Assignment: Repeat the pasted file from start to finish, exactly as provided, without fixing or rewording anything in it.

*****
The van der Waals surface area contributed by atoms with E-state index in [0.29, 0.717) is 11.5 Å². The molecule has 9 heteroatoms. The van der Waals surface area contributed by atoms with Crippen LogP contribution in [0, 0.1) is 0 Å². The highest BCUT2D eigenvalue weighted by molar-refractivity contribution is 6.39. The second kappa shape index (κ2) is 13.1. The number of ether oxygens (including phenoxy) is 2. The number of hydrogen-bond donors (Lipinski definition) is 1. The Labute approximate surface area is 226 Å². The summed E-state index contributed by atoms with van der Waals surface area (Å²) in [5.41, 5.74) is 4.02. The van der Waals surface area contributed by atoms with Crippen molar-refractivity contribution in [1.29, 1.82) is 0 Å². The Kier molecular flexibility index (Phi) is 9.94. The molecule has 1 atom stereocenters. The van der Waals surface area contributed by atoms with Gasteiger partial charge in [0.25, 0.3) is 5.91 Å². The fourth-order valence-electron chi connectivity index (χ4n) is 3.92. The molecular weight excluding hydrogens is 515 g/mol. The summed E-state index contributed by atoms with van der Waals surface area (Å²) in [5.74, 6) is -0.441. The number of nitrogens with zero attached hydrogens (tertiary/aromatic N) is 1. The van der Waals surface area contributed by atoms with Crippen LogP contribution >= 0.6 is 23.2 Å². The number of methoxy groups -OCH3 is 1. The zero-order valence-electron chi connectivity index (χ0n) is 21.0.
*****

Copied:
The van der Waals surface area contributed by atoms with E-state index in [0.29, 0.717) is 11.5 Å². The molecule has 9 heteroatoms. The van der Waals surface area contributed by atoms with Crippen LogP contribution in [0, 0.1) is 0 Å². The highest BCUT2D eigenvalue weighted by molar-refractivity contribution is 6.39. The second kappa shape index (κ2) is 13.1. The number of ether oxygens (including phenoxy) is 2. The number of hydrogen-bond donors (Lipinski definition) is 1. The Labute approximate surface area is 226 Å². The summed E-state index contributed by atoms with van der Waals surface area (Å²) in [5.41, 5.74) is 4.02. The van der Waals surface area contributed by atoms with Crippen molar-refractivity contribution in [1.29, 1.82) is 0 Å². The Kier molecular flexibility index (Phi) is 9.94. The molecule has 1 atom stereocenters. The van der Waals surface area contributed by atoms with Gasteiger partial charge in [0.25, 0.3) is 5.91 Å². The fourth-order valence-electron chi connectivity index (χ4n) is 3.92. The molecular weight excluding hydrogens is 515 g/mol. The summed E-state index contributed by atoms with van der Waals surface area (Å²) in [5.74, 6) is -0.441. The number of nitrogens with zero attached hydrogens (tertiary/aromatic N) is 1. The van der Waals surface area contributed by atoms with Crippen LogP contribution >= 0.6 is 23.2 Å². The number of methoxy groups -OCH3 is 1. The zero-order valence-electron chi connectivity index (χ0n) is 21.0.